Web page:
(24.06.1887 – 28.03.1985)
Marc Chagall was a Belorussian-French artist associated with several major artistic styles and one of the most successful artists of the twentieth century. Chagall's Jewish identity became a key subject matter in his artworks. Marc Chagall’s dreamlike compositions depict aspects of the artist’s personal and family histories, and those of Eastern European folklore at large. Chagall's paintings are known for their lose brushwork and use of a bright and varied color palette. Flying figures, elements of Jewish tradition, peasant life, and animals are frequent motifs. Chagall’s practice—which spanned painting, printmaking, books, ceramics, and stained glass—was immensely influential in the development of 20th-century art: His supernatural subjects and emotional gestures bridged the work of earlier avant-garde movements such as Cubism, Fauvism, and Symbolism with later modernist styles such as Surrealism.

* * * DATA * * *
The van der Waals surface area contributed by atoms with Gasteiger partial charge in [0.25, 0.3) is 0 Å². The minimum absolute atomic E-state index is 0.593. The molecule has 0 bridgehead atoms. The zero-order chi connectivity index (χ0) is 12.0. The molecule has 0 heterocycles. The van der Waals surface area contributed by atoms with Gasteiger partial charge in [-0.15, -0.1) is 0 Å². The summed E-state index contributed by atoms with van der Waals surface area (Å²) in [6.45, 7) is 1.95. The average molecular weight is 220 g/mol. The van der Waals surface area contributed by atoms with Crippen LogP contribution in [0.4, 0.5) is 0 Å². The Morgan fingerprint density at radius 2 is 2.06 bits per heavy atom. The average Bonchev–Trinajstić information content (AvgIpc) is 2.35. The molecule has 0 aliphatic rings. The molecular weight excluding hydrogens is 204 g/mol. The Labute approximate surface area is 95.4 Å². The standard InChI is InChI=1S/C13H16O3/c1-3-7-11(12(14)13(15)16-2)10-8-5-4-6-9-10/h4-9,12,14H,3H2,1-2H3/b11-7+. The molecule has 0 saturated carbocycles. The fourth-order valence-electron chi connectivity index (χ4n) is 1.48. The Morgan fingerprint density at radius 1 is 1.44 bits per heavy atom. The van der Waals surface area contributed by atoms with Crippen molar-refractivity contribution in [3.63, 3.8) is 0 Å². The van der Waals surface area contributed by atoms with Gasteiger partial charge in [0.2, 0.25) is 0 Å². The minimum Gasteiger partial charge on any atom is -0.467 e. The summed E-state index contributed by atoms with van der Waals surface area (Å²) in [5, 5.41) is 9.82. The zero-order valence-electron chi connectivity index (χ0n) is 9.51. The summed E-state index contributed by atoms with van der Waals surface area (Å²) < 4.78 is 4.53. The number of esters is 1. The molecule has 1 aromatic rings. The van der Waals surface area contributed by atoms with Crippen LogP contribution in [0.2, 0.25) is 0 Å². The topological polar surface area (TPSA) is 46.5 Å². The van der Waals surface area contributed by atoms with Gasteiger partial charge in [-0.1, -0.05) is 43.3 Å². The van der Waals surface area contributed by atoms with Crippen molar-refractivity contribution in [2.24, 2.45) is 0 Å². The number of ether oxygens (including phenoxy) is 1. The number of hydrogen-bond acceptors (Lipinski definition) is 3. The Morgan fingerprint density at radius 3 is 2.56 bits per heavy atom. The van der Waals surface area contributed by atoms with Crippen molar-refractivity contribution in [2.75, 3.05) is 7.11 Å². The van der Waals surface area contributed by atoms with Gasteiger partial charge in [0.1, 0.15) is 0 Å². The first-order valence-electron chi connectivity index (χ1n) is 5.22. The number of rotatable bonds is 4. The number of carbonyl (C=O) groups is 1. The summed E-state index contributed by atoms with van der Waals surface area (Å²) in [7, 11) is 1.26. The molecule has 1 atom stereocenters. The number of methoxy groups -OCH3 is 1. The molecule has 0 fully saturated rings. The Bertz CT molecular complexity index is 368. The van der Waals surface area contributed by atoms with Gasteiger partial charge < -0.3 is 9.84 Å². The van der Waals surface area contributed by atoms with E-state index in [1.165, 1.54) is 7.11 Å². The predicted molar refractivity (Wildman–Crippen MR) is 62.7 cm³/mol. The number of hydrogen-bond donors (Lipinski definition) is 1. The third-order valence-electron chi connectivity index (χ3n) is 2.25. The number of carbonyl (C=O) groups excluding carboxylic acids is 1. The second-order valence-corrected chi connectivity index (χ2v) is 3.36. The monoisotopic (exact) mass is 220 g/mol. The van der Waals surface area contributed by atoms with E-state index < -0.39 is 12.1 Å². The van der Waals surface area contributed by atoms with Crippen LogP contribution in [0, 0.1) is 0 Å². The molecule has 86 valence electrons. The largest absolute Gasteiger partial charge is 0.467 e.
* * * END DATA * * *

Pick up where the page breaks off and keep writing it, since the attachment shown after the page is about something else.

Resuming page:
Chagall’s career was disrupted by the World Wars, and while the artist moved between Russia, France, and the United States, he managed to exhibit widely during his lifetime both within the continent and in the U.S. His work belongs in the collections of the National Gallery of Art, the Museum of Modern Art, the Tate, the Guggenheim Museum, and the Art Institute of Chicago. Chagall also produced stained-glass windows for Hadassah University Medical Center’s Abbell Synagogue in Jerusalem, the Saint-Étienne Cathedral in Metz, the United Nations building in New York City, and the St. Stephen church in Mainz, Germany.